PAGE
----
NFC Security Awareness Project
The invariable problem with new technologies is the potential for new attack vectors. Near Field Communication (NFC) is gaining momentum as an added feature within smartphones and tablets.
NFC is an amazing tool for marketing and advertising because the experience becomes enriched with interactive content. Consumers can be incited with free samples of media delivered using NFC.
The potential risk comes from someone with malicious intent creating or replacing an existing NFC tag with infected content.
Malicious intent can vary from collecting unauthorized information about the device to changing the device settings to delivering malicious software to the device for remote access.
To demonstrate the risk, we gave out buttons with NFC tags hidden within, as well as placing NFC tagged posters (see below) all around the DEF CON.
Our theory was if we could convince the most security savvy individuals, at what is known to be the world’s largest hacker conference, the average smart phone user would be at a significant risk.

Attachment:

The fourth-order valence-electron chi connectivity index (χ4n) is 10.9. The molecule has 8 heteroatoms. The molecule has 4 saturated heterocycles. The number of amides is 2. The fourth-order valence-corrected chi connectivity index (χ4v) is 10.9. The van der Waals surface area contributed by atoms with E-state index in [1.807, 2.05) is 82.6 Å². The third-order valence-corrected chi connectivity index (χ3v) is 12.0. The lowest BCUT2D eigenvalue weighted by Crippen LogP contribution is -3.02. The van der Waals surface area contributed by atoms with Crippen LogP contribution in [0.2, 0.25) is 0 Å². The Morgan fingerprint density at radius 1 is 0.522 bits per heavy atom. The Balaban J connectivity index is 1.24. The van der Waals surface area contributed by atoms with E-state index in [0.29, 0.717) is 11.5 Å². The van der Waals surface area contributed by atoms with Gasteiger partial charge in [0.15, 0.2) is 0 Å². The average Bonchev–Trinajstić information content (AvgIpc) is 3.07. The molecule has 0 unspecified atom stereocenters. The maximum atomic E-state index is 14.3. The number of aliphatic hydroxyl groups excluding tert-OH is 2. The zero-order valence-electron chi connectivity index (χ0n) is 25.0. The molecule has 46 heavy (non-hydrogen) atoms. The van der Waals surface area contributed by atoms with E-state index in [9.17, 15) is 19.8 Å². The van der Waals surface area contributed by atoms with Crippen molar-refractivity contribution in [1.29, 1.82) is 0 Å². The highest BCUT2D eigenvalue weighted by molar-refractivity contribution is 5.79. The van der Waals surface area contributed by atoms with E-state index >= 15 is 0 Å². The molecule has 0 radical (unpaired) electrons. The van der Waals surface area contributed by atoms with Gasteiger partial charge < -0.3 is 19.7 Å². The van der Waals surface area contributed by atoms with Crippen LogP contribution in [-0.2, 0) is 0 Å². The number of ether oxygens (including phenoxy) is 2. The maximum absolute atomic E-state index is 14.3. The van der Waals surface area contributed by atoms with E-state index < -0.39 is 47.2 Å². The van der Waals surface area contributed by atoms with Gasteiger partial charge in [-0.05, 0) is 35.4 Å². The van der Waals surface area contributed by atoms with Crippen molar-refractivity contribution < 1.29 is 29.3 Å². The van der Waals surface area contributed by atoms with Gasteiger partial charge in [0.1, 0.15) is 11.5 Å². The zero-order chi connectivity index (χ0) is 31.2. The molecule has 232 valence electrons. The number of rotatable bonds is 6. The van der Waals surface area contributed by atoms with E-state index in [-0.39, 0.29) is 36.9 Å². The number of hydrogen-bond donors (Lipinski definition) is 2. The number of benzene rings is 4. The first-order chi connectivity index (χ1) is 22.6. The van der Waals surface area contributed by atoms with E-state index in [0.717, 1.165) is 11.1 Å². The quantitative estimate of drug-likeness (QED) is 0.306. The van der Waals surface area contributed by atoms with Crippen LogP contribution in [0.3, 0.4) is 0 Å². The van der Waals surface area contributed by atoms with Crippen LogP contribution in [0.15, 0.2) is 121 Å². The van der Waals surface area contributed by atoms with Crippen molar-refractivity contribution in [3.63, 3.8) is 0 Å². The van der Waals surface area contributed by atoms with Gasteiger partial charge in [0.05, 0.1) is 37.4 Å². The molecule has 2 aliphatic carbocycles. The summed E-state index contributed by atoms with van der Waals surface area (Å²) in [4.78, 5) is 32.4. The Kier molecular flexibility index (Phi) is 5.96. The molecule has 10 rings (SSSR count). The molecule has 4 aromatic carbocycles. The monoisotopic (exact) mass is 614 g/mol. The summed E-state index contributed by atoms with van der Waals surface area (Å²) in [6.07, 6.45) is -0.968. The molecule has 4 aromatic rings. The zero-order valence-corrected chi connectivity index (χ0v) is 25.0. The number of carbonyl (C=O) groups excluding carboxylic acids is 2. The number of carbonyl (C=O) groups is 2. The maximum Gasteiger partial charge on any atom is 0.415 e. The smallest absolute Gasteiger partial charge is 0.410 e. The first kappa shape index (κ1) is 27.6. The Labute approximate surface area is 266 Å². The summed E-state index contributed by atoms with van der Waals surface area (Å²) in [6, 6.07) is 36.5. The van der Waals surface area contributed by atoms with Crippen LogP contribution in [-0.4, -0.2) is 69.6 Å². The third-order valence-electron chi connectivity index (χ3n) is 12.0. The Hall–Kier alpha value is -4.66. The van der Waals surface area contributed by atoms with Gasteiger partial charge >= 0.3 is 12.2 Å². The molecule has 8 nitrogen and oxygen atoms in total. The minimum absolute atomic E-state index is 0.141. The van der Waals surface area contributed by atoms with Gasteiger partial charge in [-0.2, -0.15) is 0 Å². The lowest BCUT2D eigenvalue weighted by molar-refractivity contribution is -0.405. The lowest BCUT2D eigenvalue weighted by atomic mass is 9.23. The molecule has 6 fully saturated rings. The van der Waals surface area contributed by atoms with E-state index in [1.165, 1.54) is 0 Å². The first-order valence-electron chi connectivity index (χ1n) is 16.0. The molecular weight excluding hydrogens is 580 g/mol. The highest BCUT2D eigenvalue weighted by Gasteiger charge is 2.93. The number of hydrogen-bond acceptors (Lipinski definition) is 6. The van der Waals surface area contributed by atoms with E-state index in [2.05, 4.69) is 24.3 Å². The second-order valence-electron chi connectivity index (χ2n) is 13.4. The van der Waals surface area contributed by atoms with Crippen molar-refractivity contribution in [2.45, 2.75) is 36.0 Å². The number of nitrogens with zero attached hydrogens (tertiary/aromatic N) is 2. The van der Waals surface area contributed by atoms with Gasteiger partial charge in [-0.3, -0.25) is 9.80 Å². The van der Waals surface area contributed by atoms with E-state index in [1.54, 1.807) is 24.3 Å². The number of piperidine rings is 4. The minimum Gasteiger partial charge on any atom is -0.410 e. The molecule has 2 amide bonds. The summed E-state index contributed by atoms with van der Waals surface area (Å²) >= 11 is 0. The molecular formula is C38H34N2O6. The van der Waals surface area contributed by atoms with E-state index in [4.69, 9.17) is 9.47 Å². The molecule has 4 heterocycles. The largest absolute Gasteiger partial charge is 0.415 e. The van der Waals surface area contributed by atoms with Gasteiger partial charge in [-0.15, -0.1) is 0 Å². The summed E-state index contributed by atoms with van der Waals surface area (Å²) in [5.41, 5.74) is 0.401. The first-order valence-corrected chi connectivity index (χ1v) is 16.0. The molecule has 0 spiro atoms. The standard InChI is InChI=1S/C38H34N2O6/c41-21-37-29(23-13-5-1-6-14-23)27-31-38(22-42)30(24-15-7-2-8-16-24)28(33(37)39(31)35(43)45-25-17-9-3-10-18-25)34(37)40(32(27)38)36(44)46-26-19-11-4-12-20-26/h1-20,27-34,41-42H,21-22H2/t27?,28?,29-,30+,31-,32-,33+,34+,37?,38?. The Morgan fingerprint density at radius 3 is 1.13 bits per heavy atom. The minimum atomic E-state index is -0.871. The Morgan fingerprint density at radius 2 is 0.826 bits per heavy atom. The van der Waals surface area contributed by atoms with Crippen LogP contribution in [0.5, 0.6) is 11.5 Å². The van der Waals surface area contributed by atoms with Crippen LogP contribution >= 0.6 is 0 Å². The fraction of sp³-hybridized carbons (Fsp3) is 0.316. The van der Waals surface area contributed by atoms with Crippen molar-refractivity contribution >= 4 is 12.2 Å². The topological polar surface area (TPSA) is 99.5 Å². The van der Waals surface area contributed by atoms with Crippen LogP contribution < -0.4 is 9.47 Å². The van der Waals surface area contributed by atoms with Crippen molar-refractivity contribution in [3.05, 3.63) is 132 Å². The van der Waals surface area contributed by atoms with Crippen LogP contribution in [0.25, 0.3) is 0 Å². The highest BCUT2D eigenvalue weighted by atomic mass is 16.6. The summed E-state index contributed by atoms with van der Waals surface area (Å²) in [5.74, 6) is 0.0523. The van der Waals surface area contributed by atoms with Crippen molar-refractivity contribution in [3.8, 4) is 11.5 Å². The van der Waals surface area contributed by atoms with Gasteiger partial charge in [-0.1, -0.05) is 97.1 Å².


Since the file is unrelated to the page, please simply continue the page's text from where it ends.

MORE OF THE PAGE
At DEF CON, our theory proved to be correct as we were successfully able to entice approximately 50 attendees to scan our NFC tagged posters and buttons that “could” have been infected.
We then gave a controlled live demonstration of what someone with malicious intend could really do to a smartphone user with NFC enabled.
The demonstration was as follows:
Using a brand new fully patched Galaxy S4, we were successfully able to download and install malware by scanning a malicious tag. The malware duplicated all SMS messages from the infected host to a mobile phone of our choosing.
After this rather scary demonstration, we then encouraged the crowd to use caution when scanning NFC tags they don’t control.
NFC Awareness Project - Poster
Exclusive Poster Code - Music
Malware Device Access
Example of the Fake Security Suite
Additional Research Used